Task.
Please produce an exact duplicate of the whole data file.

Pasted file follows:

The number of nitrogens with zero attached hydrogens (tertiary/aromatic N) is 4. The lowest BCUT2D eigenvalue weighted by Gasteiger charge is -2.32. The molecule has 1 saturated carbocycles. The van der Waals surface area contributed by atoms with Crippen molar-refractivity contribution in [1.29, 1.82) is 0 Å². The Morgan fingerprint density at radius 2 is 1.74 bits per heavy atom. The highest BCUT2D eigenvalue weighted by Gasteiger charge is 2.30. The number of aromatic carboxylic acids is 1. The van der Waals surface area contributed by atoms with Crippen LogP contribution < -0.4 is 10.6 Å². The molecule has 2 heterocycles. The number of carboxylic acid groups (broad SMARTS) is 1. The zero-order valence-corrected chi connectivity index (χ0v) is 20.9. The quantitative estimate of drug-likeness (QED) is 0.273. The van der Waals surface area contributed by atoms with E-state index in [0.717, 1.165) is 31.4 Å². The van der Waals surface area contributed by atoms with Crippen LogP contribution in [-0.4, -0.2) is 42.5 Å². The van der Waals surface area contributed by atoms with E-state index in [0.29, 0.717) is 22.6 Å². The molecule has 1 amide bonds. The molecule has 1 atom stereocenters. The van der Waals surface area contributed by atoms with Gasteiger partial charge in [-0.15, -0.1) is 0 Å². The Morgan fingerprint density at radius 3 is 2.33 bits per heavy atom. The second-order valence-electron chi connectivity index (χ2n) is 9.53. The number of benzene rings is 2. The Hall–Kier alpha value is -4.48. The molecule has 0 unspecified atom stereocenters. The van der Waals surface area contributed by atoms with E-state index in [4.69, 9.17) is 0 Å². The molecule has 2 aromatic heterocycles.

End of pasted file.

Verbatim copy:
The number of nitrogens with zero attached hydrogens (tertiary/aromatic N) is 4. The lowest BCUT2D eigenvalue weighted by Gasteiger charge is -2.32. The molecule has 1 saturated carbocycles. The van der Waals surface area contributed by atoms with Crippen molar-refractivity contribution in [1.29, 1.82) is 0 Å². The Morgan fingerprint density at radius 2 is 1.74 bits per heavy atom. The highest BCUT2D eigenvalue weighted by Gasteiger charge is 2.30. The number of aromatic carboxylic acids is 1. The van der Waals surface area contributed by atoms with Crippen LogP contribution < -0.4 is 10.6 Å². The molecule has 2 heterocycles. The number of carboxylic acid groups (broad SMARTS) is 1. The zero-order valence-corrected chi connectivity index (χ0v) is 20.9. The quantitative estimate of drug-likeness (QED) is 0.273. The van der Waals surface area contributed by atoms with E-state index in [0.717, 1.165) is 31.4 Å². The van der Waals surface area contributed by atoms with Crippen LogP contribution in [-0.4, -0.2) is 42.5 Å². The van der Waals surface area contributed by atoms with E-state index in [0.29, 0.717) is 22.6 Å². The molecule has 1 amide bonds. The molecule has 1 atom stereocenters. The van der Waals surface area contributed by atoms with Gasteiger partial charge in [-0.15, -0.1) is 0 Å². The Morgan fingerprint density at radius 3 is 2.33 bits per heavy atom. The second-order valence-electron chi connectivity index (χ2n) is 9.53. The number of benzene rings is 2. The Hall–Kier alpha value is -4.48. The molecule has 0 unspecified atom stereocenters. The van der Waals surface area contributed by atoms with E-state index in [4.69, 9.17) is 0 Å². The molecule has 2 aromatic heterocycles.